to Sally, what else was there?
It comes down to this: if Nabokov didn’t want me researching Sally’s story, why would he have included it directly in the novel? Yes, it would have been wonderful to find a lot more direct evidence. With reconstruction of any kind, it’s also important to look at what’s missing. The fact was, there was information missing about Sally in his archives. Nabokov and his wife, Vera, destroyed much of the novel’s source material — including letters and notes — due, in part, to obscenity laws at that time. That’s why I think it isn’t there.


The Real Lolita: The Kidnapping of Sally Horner and the Novel That Scandalized the World


IN READING LOLITA IN TEHRAN, Azar Nafisi makes the excellent point that Dolores Haze is a double victim, because not only her life is taken from her, but also her life story: “The desperate truth of Lolita’s story is not the rape of a twelve-year-old by a dirty old man but the consecration of one individual’s life by another.”

Without realizing it, Nafisi has made the exact parallel between Dolores Haze and Sally Horner. For Sally’s life, too, was forever marked by the 21 months she spent as Frank La Salle’s captive, his false daughter, his own realized fantasy. After she was rescued, she attempted to resume the life snatched away from her. And it seemed she did, on the surface.

But how could she, when her story had been front-page news all across the country, and when those in Camden knew exactly what had happened to her and judged her — blamed her — for it? Whether she’d lived two years or many decades, whether she might have had time to move forward, even if she could not move on, Sally Horner was forever marked.

Lolita’s end, dying in childbirth, is a tragedy. But Sally Horner’s demise by car accident is the bigger tragedy, because it was real, and robbed her of the chance to grow up and at least attempt to move forward. In fact, Sally Horner is a triple victim: snatched from her ordinary life by Frank La Salle, only for her life to be cut short by car accident, and then strip-mined to produce the bones of Lolita, the only acknowledgment a parenthetical reference hidden in plain sight, hardly noticed by many millions of readers.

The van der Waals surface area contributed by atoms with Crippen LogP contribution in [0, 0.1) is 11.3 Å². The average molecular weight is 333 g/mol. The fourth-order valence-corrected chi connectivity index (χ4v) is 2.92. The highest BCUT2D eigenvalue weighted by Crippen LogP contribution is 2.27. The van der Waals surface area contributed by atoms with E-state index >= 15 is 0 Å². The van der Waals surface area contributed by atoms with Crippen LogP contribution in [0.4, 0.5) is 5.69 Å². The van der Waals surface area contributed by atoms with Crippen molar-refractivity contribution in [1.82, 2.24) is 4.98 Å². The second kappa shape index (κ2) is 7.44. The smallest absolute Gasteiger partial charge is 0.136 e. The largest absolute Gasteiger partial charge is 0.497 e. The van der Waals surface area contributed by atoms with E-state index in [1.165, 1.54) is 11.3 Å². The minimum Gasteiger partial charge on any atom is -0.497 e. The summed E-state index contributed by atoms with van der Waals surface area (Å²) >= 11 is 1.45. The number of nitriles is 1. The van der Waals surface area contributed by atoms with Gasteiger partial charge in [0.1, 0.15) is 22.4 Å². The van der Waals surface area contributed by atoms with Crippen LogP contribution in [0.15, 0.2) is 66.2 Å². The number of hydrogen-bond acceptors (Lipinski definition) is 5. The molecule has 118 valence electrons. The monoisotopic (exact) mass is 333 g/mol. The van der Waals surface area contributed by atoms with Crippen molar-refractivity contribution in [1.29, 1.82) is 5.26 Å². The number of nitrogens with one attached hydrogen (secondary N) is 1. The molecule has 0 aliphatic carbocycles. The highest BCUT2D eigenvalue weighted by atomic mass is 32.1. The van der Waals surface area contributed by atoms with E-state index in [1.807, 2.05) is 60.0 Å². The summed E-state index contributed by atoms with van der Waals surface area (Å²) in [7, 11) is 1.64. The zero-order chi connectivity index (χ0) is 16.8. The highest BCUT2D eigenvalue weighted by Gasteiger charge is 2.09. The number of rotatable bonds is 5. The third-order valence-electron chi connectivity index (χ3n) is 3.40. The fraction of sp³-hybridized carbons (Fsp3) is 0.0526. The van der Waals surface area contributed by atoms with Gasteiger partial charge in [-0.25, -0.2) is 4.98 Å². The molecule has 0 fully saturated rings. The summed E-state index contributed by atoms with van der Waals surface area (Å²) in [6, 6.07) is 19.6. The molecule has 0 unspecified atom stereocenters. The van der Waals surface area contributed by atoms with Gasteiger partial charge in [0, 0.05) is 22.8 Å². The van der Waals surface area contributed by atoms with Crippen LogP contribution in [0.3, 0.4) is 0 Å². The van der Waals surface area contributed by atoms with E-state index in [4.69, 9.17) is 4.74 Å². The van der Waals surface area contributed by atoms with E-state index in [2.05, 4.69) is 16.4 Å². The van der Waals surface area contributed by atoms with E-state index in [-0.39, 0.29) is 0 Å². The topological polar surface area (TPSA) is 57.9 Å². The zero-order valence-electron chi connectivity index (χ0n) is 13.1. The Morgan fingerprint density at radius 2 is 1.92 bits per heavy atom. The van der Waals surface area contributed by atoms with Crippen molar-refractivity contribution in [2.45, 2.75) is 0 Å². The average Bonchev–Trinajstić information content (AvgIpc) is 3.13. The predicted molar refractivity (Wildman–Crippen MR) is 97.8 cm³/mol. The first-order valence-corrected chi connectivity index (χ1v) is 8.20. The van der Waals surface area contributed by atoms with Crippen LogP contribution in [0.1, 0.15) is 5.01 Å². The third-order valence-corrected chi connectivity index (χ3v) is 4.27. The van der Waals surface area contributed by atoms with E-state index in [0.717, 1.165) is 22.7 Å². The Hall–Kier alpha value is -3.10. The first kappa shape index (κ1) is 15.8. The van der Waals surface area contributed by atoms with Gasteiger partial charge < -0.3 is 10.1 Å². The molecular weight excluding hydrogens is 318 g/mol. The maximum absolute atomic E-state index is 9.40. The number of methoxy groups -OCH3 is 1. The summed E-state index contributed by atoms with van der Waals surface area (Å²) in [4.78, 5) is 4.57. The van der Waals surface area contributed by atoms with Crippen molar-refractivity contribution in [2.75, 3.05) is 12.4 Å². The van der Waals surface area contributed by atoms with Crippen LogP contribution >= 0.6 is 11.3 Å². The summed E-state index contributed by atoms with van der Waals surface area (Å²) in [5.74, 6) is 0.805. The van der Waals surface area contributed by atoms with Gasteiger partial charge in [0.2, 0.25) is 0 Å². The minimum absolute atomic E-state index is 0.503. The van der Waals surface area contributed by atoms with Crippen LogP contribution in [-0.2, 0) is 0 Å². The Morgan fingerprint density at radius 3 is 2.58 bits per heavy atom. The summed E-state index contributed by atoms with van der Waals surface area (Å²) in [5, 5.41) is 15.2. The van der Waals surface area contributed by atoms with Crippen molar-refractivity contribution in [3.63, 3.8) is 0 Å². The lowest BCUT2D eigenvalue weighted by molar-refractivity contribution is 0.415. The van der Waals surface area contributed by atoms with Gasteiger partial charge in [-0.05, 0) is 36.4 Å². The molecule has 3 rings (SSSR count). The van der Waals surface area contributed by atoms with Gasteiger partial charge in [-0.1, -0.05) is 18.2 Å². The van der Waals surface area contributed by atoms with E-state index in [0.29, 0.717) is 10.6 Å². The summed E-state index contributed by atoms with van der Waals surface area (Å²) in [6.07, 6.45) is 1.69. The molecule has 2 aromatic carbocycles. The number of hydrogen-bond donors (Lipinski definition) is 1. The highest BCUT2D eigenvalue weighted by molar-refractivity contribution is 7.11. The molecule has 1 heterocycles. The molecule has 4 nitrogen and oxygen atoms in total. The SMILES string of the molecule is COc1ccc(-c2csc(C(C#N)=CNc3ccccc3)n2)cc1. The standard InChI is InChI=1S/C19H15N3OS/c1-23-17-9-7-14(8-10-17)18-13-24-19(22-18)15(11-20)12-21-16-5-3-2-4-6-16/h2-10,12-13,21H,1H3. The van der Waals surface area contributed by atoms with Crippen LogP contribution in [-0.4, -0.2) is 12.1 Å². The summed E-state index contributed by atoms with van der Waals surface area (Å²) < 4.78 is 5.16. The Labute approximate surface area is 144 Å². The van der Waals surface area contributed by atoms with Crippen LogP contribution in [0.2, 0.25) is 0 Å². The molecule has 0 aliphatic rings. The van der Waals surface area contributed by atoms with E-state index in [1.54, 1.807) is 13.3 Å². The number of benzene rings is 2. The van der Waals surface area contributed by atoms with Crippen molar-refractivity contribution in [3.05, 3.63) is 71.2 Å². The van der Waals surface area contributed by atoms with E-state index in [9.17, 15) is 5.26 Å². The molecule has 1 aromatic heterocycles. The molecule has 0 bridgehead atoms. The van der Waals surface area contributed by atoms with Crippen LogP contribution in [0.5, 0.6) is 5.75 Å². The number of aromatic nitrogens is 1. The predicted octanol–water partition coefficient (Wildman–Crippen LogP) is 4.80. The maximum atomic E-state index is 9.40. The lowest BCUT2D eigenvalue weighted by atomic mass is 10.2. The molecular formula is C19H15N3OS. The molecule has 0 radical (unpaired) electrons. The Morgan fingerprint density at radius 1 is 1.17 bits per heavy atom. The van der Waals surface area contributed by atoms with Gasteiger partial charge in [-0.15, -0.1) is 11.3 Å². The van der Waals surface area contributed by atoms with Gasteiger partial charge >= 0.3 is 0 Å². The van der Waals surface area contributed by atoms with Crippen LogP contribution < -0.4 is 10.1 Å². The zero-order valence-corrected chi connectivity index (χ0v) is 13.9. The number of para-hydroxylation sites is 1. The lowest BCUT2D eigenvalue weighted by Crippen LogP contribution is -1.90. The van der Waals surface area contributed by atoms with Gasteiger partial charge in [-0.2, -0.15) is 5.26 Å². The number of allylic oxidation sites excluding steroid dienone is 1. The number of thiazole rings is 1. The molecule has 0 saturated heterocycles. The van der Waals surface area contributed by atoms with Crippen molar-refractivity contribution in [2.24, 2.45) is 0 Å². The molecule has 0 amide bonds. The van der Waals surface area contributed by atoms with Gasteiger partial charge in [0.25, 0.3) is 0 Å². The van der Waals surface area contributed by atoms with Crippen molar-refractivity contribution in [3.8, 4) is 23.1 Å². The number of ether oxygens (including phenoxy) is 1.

Over the course of researching this book these last few years, I would ask faithful fans of Lolita if they’d caught the parenthetical reference to Sally Horner’s kidnapping. The unanimous answer was “no.” This was no real surprise. If no one caught the reference, how could they be expected to see how much of the novel’s structure rides on what happened to Sally in real life? But once seen, it is impossible to unsee.

There is no simple lock-and-key metaphor to equate the tragic story of Dolores Haze to the tragic story of Sally Horner. Vladimir Nabokov was too shrewd to create a life-meets-art dynamic. But Sally’s story is certainly one of those important keys that, once employed, unlocks a critical inspiration. There is no question Lolita would have existed without Sally Horner because Nabokov spent over twenty years dwelling on the theme, working it out in bits and pieces as he moved around Europe and America. But the narrative was also strengthened and sharpened by the inclusion of her story.

Sally Horner can’t be cast aside so easily. She must be remembered as more than a young girl forever changed by a middle-aged man’s crime of monstrous perversion. A girl who survived adversity, manipulation, and cross-country horror, only to be denied the chance to grow up. A girl immortalized, and forever trapped, in the pages of a classic novel of satire and sadness, like a butterfly with wings damaged before ever having the chance to fly.